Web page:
Sometimes a single picture isn’t enough to explore an idea fully or maybe an image sparks other similar ones on a common theme. Projects can last anything from an hour to many years. Here are a few I’ve been working on; I’ll add more as and when the inspiration strikes…
Growth and Decay: Nature is a rich source of textures, patterns, shapes and forms. Using double exposures, I set out to produce an impressionistic, sometimes semi-abstract series of images of the natural world, recording nature’s cycle of growth, survival and eventual decay. Each image was created by combining two exposures in-camera, both images being taken at the same location, often within a few metres of each other and separated by only a few minutes in time. By merging shape and texture, detail and distance, growth and decay, I tried to make each final image convey a feeling of something greater than the sum of its parts.
River Foam: This is a series of images shot over the course of less than an hour exploring the constantly changing patterns of foam in an eddy on the River Blackwater near Little Garve in Ross-shire. I have sometimes shot single images of the abstract patterns made by river foam before but on this occasion the flow of water was such that the patterns were so dynamic and changing from second to second that I was transfixed and shot over fifty images in rapid succession. This is a selection of some of my favourites.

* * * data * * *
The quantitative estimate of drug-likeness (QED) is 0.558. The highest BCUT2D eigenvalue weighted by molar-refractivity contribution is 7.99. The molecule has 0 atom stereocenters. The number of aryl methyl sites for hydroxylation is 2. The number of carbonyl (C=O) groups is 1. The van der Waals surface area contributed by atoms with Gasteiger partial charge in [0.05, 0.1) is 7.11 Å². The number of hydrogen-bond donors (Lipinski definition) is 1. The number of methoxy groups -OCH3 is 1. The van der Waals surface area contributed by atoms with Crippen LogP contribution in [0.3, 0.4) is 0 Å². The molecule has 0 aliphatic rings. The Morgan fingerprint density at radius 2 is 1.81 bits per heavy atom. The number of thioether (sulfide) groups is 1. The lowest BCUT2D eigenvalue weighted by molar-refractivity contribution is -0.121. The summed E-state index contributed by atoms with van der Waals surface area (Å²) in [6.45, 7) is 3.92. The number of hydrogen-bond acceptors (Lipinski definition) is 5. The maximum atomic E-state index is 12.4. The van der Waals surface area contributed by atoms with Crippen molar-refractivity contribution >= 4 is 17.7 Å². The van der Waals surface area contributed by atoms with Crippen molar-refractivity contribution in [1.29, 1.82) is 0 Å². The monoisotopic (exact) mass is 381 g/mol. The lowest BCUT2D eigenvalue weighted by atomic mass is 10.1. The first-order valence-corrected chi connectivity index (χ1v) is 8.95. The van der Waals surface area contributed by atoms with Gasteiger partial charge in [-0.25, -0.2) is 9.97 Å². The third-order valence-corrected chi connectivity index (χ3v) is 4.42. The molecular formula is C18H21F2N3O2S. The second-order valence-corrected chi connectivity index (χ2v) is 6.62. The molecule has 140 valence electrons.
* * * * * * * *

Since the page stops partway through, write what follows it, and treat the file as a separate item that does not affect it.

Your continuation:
Cyanotypes: Invented by Sir John Herschel in 1842, the cyanotype is a very early form of photographic process. Two chemicals when mixed become sensitive to UV light and the resulting solution is then painted onto paper. Placing objects on to the paper and exposing it to UV rays from the sun allows an image to be created. By adding various substances to the paper before exposure interesting textures can be created. The final result is hard to predict or control but this is what makes the process so enjoyable and somewhat addictive.